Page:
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Presidential candidates Senator Barack Obama and Senator John McCain.
News and Opinion

Who Is More Pro-Israel?
Senator John McCain or Senator Barack Obama.

-- M. J. Rosenberg

I asked a visiting Israeli the other day which of the two candidates for President of the United States is, from his point of view, better for Israel.

A diplomatic fellow, he said that not being an American, he could not say. But then he said this: “The best President for Israel is the one who is best for America. Our fate is tied to yours. If America’s prestige is low, you cannot do much for your allies either.”

It’s a good answer.

And it reinforces the view that the debate about which of the two candidates is “best for Israel” is ridiculous. The one who is better for Israel is the one you believe is better for America.

Of course, we are still going to hear the usual claptrap about who is more pro-Israel. And claptrap it is.

Lately the mantle of “pro-Israel” is claimed by whoever is more right-wing on Israel. In other words, whichever candidate is more enthusiastic about the status quo is the more pro-Israel. Never mind that the status quo is horrific.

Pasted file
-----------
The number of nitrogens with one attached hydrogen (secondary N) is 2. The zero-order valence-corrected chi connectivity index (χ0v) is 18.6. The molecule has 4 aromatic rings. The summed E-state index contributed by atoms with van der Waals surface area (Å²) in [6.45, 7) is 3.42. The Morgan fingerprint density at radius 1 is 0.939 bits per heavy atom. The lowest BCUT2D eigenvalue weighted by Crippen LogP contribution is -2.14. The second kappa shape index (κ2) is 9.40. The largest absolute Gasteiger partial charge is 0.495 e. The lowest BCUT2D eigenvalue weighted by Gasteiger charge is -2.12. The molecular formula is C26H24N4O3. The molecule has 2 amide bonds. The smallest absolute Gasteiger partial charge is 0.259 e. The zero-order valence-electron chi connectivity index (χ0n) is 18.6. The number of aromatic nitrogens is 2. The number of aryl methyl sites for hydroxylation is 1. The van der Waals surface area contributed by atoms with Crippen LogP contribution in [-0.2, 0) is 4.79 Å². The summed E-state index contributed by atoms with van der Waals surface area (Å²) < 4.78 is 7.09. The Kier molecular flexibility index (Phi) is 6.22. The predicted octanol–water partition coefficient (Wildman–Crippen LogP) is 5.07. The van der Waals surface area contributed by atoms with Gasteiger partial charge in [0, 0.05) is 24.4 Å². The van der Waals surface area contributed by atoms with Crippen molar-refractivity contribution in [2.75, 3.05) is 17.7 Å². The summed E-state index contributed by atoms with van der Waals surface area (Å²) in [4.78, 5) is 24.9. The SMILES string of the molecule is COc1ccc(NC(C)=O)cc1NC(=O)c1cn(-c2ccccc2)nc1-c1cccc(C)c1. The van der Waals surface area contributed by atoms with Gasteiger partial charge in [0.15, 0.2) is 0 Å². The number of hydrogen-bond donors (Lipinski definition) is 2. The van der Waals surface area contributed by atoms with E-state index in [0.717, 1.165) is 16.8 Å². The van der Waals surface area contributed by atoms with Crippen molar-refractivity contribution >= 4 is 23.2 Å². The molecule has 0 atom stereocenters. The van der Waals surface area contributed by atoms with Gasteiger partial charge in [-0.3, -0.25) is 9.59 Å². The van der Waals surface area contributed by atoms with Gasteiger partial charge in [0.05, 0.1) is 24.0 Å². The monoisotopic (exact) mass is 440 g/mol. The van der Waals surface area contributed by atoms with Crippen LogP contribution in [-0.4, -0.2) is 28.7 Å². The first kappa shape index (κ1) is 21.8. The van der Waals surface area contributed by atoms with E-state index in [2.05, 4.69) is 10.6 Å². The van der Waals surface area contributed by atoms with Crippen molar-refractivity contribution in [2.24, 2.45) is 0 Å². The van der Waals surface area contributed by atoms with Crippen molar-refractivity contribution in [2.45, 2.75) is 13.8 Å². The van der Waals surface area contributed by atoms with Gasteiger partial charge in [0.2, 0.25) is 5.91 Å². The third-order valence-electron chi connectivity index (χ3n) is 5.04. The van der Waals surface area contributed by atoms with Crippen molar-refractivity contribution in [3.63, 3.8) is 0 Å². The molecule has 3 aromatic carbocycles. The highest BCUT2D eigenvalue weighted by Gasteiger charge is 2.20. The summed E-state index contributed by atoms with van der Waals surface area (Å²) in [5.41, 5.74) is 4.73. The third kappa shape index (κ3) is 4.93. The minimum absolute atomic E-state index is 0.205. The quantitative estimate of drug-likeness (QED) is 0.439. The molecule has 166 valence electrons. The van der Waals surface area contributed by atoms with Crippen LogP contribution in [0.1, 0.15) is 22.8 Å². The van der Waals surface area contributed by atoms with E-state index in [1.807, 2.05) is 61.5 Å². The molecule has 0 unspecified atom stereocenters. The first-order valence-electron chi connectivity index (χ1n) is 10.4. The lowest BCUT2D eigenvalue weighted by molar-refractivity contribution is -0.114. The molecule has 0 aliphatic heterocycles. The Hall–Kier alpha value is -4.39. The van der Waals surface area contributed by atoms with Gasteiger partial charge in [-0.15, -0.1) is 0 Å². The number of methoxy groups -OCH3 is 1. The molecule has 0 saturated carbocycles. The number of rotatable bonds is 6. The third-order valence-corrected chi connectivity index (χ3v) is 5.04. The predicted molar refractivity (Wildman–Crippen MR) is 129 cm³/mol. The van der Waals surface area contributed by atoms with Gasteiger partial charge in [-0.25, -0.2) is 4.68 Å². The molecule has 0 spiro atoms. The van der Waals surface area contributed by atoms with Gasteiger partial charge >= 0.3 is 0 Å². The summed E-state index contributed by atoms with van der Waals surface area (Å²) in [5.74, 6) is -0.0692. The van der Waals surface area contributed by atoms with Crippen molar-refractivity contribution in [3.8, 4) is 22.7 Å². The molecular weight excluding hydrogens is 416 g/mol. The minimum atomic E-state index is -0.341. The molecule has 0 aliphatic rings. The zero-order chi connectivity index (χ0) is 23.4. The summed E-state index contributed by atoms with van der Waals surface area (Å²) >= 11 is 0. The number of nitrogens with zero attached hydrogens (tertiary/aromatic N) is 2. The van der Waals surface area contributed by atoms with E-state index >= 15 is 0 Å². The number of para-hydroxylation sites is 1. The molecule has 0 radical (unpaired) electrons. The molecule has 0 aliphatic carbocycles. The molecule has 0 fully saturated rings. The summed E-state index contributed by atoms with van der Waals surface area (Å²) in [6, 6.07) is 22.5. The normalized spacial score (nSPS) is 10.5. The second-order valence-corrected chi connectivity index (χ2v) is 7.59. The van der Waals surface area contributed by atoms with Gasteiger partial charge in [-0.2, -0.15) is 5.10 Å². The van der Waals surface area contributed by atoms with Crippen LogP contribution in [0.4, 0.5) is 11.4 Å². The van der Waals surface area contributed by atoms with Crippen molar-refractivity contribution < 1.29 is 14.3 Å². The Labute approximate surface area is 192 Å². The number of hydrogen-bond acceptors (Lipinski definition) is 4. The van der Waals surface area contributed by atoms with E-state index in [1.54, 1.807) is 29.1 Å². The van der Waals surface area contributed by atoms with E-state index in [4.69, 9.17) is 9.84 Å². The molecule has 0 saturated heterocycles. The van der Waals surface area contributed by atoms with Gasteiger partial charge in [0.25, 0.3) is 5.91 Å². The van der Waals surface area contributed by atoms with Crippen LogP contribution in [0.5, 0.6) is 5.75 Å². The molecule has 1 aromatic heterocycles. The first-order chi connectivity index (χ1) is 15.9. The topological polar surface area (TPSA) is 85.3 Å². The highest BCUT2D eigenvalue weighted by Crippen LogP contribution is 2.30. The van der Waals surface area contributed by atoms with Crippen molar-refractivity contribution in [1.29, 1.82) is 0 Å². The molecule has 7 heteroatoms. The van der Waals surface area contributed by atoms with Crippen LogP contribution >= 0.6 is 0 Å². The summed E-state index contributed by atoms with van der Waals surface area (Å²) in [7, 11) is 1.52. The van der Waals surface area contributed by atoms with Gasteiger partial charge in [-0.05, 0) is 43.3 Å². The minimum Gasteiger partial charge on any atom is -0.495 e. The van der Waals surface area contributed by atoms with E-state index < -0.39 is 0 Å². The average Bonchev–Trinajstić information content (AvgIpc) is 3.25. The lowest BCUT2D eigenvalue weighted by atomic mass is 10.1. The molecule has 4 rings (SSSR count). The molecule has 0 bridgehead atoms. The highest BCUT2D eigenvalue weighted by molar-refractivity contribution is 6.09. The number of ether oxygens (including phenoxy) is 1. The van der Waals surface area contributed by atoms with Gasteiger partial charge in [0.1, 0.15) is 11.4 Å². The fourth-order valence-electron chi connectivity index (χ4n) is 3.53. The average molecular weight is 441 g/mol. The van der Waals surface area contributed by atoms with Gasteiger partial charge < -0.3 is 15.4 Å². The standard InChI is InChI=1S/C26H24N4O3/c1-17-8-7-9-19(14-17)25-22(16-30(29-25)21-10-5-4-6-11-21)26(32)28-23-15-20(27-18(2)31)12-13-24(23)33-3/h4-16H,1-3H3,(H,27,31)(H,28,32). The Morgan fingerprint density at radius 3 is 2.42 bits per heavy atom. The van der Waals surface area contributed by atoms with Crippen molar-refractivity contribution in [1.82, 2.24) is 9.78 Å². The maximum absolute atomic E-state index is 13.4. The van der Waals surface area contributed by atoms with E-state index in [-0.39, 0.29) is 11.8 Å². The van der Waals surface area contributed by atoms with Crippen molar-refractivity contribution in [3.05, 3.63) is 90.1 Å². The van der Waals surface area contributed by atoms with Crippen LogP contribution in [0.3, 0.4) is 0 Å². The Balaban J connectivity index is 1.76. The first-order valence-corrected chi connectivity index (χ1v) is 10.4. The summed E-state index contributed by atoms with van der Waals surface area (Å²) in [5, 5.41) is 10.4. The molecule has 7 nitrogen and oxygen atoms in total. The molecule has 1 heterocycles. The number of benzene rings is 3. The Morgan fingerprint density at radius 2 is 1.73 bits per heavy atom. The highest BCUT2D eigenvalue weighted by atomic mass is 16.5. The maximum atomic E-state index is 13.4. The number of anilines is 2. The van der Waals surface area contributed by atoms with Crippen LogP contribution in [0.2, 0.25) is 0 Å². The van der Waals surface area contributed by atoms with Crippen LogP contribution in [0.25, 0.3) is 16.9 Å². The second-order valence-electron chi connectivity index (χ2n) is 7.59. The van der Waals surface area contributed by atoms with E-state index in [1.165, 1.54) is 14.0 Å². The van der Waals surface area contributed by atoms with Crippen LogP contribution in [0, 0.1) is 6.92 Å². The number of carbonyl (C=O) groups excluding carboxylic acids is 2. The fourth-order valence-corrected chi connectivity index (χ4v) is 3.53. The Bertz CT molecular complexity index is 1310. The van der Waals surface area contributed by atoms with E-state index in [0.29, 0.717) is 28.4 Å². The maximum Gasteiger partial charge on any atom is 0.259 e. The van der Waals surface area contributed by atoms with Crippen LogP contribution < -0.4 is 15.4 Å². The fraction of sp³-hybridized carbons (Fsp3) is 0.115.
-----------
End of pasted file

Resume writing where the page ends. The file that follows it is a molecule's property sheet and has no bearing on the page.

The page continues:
Think about it. Iraq is now in the hands of a Shiite regime—allied with Iran—that the United States installed in power. The election the United States forced on the Palestinians was won by Hamas. The U.S.-Israel effort to isolate Hamas has failed. Hezbollah is the dominant force in Lebanese politics. Israel has to go it alone when it comes to negotiations with Syria because the Bush administration is, at best, indifferent to Israeli-Syrian negotiations. The United States (and/or Israel) could soon find itself at war with Iran because we ignored Iran’s offer to settle the grievances between us (including the nuclear issue) back in 2003 when the United States was strong and Iran was weak. And we are stilled bogged down in an unwinnable war in Iraq which will probably be followed by decades of U.S. occupation.

Nonetheless, the pro-Israel right thinks the status quo is just fine. It is said that you can’t be too rich or too thin. You also can’t be too right-wing to please the most zealous single-issue types in the pro-Israel community.